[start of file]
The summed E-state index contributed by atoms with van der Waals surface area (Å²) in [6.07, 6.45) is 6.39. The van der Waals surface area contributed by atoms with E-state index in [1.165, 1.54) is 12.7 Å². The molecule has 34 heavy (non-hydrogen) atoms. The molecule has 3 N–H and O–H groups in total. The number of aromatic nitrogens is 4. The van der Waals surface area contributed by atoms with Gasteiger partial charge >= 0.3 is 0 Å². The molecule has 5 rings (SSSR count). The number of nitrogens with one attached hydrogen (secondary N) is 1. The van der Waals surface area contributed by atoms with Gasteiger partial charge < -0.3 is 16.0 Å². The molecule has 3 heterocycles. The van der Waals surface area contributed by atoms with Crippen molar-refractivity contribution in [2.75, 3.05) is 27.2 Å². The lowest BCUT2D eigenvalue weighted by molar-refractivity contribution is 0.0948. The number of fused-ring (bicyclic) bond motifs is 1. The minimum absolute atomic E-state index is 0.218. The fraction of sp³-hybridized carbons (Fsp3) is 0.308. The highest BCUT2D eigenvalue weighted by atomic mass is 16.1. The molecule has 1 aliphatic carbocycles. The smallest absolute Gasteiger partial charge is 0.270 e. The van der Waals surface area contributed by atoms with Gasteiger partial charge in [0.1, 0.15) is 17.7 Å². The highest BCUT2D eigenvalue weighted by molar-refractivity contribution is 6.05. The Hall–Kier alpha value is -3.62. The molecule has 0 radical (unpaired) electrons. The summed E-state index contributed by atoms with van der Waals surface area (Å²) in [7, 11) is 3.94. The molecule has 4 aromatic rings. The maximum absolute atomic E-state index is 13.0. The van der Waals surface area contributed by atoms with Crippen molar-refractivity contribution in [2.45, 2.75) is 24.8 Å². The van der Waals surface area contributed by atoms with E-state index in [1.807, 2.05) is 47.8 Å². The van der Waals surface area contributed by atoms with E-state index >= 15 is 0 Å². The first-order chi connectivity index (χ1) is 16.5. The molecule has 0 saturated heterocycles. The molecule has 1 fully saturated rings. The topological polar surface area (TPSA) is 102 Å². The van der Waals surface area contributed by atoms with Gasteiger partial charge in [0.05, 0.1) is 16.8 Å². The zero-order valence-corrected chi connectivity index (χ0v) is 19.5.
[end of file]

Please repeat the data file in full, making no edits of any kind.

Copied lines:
The summed E-state index contributed by atoms with van der Waals surface area (Å²) in [6.07, 6.45) is 6.39. The van der Waals surface area contributed by atoms with E-state index in [1.165, 1.54) is 12.7 Å². The molecule has 34 heavy (non-hydrogen) atoms. The molecule has 3 N–H and O–H groups in total. The number of aromatic nitrogens is 4. The van der Waals surface area contributed by atoms with Gasteiger partial charge >= 0.3 is 0 Å². The molecule has 5 rings (SSSR count). The number of nitrogens with one attached hydrogen (secondary N) is 1. The van der Waals surface area contributed by atoms with Gasteiger partial charge < -0.3 is 16.0 Å². The molecule has 3 heterocycles. The van der Waals surface area contributed by atoms with Crippen molar-refractivity contribution in [2.75, 3.05) is 27.2 Å². The lowest BCUT2D eigenvalue weighted by molar-refractivity contribution is 0.0948. The number of fused-ring (bicyclic) bond motifs is 1. The minimum absolute atomic E-state index is 0.218. The fraction of sp³-hybridized carbons (Fsp3) is 0.308. The highest BCUT2D eigenvalue weighted by atomic mass is 16.1. The molecule has 1 aliphatic carbocycles. The smallest absolute Gasteiger partial charge is 0.270 e. The van der Waals surface area contributed by atoms with Gasteiger partial charge in [0.1, 0.15) is 17.7 Å². The highest BCUT2D eigenvalue weighted by molar-refractivity contribution is 6.05. The Hall–Kier alpha value is -3.62. The molecule has 0 radical (unpaired) electrons. The summed E-state index contributed by atoms with van der Waals surface area (Å²) in [7, 11) is 3.94. The molecule has 4 aromatic rings. The maximum absolute atomic E-state index is 13.0. The van der Waals surface area contributed by atoms with Crippen molar-refractivity contribution in [2.45, 2.75) is 24.8 Å². The van der Waals surface area contributed by atoms with E-state index in [1.807, 2.05) is 47.8 Å². The van der Waals surface area contributed by atoms with E-state index >= 15 is 0 Å². The first-order chi connectivity index (χ1) is 16.5. The molecule has 0 saturated heterocycles. The molecule has 1 fully saturated rings. The topological polar surface area (TPSA) is 102 Å². The van der Waals surface area contributed by atoms with Gasteiger partial charge in [0.05, 0.1) is 16.8 Å². The zero-order valence-corrected chi connectivity index (χ0v) is 19.5.